Chairman Tom Wheeler calls his agency's computer systems incompatible and highly inefficient.
FCC Chairman Tom Wheeler told lawmakers that many of the agency's IT systems are so out of date that vendors no longer support them.
The Federal Communications Commission is looking for an IT upgrade.
The regulatory agency has 207 computer systems for just 1,700 employees, Chairman Tom Wheeler said. He made his case for $35 million in new funding, including $13.5 million for IT upgrades, during testimony before House and Senate appropriations subcommittees this week.
"Our systems are incompatible, they can't talk to each other, and they're highly inefficient. Worst of all, they're insecure," Wheeler said on March 25. "There are serious challenges. $13 million is a lot of money, but the reality here is if we don't spend that now, we'll spend that in the next two years in the baling wire and glue we need to hold existing systems together."
Wheeler noted that 40 percent of the FCC's IT systems are more than 10 years old, and many are so out of data that they lack vendor support.
The agency's budget request of $13.5 million for IT upgrades includes $9.2 million for modernizing IT systems, $2 million for cybersecurity programs and about $1.3 million for improvements to the National Broadband Map, an open-data project that tracks the availability of high-speed Internet connections nationwide.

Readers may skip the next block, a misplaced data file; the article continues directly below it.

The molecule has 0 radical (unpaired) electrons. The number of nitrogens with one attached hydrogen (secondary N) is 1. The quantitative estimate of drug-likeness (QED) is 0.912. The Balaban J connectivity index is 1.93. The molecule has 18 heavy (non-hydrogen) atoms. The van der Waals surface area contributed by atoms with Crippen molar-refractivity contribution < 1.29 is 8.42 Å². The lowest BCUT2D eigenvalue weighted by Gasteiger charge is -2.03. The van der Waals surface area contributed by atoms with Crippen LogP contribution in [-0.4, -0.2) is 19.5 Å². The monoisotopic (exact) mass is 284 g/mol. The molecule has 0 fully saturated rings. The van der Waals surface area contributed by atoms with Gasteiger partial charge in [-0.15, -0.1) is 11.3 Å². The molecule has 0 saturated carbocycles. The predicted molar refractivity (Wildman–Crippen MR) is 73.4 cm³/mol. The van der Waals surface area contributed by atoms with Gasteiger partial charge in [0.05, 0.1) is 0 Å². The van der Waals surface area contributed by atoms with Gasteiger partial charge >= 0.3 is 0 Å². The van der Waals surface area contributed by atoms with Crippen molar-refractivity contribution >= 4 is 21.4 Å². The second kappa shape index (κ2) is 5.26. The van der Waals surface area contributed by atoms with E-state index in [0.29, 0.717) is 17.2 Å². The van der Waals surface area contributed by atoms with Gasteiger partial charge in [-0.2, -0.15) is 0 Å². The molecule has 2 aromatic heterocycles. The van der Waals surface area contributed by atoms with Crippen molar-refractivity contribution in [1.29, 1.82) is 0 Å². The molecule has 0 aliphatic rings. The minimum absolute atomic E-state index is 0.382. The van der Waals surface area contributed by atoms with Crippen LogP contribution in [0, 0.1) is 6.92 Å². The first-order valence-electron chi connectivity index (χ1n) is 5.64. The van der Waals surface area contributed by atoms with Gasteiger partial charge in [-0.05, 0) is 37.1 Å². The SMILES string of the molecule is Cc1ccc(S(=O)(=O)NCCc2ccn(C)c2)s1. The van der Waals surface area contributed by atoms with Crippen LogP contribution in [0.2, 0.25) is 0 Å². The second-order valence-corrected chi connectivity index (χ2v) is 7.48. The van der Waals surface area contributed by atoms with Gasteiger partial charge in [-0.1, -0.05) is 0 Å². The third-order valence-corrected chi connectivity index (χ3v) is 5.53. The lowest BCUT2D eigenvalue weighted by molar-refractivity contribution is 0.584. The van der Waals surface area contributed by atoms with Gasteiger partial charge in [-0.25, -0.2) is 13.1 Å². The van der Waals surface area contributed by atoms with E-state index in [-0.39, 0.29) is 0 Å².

FCC CIO David Bray has ambitious plans for an IT turnaround and said the FCC could have "some of the best IT in government" in an 18-month time frame. On Twitter and in recent public appearances, he has noted that the agency reduced its use of the soon-to-be-unsupported Windows XP operating system to fewer than 3 percent of its computers.
A rapid IT turnaround at a small agency like the FCC could be more manageable than an effort to transform the infrastructure at a larger agency with multiple components -- perhaps more akin to turning around a destroyer than the proverbial aircraft carrier.
There are headwinds, however, particularly when it comes to streamlining procurement. At a March 27 event sponsored by Nextgov, Bray said it took the FCC about a month and a half to buy some $60 licenses to test code development in the cloud and discovered that a $90 Apple iOS developer's license couldn't be done with an agency credit card and required a purchase order.
Wheeler's budget request includes funding for 10 new IT positions at the FCC, and the modernization projects will likely involve dozens of contract workers as well.
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